I was the sole developer on the project. I designed it, implemented it, and organized the efforts to get it through the rest of the dev cycle. After about 3 month of work it was all up and bug free (after a few bugs had been found and squashed). I was exhausted, and ended up taking about a week and a half off to recharge.
The project consisted of restructuring our customized frontend control binding (asp.net -custom content controls), integrations with several services to replace portions of our data consumption and storage logic, and an enormous lift and shift that touched over 6k files.
When you touch this much code in such a short period of time it’s difficult to code review, to not introduce bugs, and _to not stop thinking about what potential problems your changes may be causing in the background_.3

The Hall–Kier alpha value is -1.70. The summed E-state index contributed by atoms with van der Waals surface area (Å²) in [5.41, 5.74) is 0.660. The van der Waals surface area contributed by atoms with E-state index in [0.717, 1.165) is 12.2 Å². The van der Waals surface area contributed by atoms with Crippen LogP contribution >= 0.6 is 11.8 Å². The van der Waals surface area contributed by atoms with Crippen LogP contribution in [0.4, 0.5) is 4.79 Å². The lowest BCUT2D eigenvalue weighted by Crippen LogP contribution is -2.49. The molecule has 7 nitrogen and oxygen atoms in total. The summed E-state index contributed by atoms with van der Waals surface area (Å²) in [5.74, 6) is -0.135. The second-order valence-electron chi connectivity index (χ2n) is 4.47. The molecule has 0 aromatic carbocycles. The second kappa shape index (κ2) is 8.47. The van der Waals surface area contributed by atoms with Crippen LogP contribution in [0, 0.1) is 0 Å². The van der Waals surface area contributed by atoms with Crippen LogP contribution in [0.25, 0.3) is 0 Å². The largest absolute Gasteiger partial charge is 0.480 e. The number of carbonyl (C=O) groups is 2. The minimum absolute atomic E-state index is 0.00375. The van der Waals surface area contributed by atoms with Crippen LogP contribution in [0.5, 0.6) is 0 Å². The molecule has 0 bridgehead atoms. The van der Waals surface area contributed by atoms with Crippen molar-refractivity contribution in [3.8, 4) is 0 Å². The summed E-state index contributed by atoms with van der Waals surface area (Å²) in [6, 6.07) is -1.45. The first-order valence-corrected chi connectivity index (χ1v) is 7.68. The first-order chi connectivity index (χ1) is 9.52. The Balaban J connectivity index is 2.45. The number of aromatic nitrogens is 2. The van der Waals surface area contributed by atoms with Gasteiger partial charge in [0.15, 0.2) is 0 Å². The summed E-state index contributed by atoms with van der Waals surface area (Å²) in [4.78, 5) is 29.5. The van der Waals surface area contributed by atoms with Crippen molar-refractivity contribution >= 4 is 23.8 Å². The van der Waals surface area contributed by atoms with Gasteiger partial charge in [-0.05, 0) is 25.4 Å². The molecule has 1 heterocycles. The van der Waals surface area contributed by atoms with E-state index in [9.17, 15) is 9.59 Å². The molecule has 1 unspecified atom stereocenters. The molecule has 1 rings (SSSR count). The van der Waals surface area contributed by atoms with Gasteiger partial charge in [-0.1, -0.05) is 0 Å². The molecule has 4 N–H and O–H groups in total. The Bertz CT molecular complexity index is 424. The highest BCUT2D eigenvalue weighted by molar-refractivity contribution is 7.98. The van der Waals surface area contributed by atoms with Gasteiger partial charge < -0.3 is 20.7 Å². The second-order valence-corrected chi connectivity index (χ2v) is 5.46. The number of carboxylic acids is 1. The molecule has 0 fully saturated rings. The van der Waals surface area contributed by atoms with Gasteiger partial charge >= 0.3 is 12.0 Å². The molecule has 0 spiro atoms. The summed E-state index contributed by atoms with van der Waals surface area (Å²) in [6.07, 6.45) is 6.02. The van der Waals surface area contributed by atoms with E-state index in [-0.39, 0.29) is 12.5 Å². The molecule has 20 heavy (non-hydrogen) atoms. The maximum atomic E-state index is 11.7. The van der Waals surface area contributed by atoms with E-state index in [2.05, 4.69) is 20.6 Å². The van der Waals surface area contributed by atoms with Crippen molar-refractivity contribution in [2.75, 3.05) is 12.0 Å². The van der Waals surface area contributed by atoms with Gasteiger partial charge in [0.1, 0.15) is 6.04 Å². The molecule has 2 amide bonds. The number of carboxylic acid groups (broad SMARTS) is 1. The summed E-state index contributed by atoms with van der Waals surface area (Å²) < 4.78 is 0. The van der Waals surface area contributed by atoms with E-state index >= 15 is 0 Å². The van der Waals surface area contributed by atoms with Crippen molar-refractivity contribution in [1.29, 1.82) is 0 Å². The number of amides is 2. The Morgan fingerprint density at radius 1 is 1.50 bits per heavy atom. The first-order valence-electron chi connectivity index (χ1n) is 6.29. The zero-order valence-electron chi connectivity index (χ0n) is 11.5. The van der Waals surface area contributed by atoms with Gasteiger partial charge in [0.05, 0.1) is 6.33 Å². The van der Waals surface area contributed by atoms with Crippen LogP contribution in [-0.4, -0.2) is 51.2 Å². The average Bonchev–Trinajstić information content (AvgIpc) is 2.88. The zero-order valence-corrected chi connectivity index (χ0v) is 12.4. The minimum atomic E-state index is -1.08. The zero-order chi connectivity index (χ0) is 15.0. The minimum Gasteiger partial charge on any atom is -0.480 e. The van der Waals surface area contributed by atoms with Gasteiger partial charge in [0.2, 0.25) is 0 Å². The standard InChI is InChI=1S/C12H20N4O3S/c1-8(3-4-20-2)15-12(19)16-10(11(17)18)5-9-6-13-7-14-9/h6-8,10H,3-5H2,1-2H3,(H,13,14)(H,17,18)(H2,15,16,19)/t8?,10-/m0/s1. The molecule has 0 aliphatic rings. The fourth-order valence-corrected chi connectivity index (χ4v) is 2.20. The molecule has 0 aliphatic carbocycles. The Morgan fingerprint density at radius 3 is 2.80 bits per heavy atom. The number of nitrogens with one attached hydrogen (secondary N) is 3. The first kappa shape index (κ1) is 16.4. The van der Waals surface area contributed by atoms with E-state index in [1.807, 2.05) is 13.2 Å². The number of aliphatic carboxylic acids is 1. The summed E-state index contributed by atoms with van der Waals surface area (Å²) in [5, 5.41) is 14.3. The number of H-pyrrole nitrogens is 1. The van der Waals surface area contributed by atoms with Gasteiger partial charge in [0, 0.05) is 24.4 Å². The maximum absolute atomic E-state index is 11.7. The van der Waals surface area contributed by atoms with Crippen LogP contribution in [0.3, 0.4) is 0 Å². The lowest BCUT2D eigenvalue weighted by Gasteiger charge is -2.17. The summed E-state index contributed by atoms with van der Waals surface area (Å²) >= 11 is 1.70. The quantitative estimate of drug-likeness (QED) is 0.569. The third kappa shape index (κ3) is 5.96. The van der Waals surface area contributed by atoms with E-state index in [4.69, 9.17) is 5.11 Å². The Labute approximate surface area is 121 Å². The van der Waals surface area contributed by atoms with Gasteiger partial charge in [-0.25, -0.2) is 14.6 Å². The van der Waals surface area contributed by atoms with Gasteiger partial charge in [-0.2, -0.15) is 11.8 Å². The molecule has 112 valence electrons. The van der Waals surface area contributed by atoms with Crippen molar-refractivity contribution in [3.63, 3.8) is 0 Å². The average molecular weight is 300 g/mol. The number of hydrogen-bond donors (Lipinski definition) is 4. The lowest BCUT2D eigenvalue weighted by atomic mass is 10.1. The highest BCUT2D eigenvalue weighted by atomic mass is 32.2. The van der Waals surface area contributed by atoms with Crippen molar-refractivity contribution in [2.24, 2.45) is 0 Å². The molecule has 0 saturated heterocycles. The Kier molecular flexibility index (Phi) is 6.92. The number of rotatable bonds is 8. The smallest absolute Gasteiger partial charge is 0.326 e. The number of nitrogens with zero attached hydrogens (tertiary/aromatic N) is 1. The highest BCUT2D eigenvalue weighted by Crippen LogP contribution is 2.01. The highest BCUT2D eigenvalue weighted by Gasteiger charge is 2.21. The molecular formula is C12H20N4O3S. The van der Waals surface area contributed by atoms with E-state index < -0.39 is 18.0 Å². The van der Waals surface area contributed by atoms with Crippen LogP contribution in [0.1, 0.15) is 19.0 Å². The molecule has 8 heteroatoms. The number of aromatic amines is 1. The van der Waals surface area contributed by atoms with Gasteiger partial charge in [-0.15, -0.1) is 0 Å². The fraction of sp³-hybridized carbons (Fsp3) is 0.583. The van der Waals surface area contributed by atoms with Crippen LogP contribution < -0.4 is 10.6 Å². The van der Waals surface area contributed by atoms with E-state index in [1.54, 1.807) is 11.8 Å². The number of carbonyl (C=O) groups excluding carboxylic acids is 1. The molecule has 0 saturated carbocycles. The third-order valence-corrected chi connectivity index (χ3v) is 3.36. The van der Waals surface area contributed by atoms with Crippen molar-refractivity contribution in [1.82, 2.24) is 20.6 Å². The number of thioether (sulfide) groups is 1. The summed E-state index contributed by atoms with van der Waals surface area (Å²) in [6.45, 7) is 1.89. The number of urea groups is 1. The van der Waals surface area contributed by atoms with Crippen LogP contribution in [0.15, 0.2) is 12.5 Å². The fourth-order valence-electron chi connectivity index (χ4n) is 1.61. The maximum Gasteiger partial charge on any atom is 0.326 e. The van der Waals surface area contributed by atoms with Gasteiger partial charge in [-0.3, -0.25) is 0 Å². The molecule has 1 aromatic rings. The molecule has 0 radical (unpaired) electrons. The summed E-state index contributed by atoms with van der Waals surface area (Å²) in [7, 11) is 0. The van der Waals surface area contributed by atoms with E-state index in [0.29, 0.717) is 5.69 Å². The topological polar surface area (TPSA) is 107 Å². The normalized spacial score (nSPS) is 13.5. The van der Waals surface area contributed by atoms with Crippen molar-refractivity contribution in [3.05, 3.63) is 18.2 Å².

now... Im just tired and bored of what i do. i had a very hectic year rewriting a core functionality in my company, it was full of optimizations, logic improvements and learning new things.
I took 10 days off hoping id come hating my job less. I learned kotlin and worked on a personal server side project with it during the vacation and honestly i loved it. I missed learning new languages and concepts.
so i thought, well if i enjoyed coding during the vacation then my burnout is cured right ? well once i went back to work today I felt like shit and couldn't do a thing. disgusted of the idea coding for my employer. Too tired to continue my personal project after 8 hours of my job
I guess im back to square one2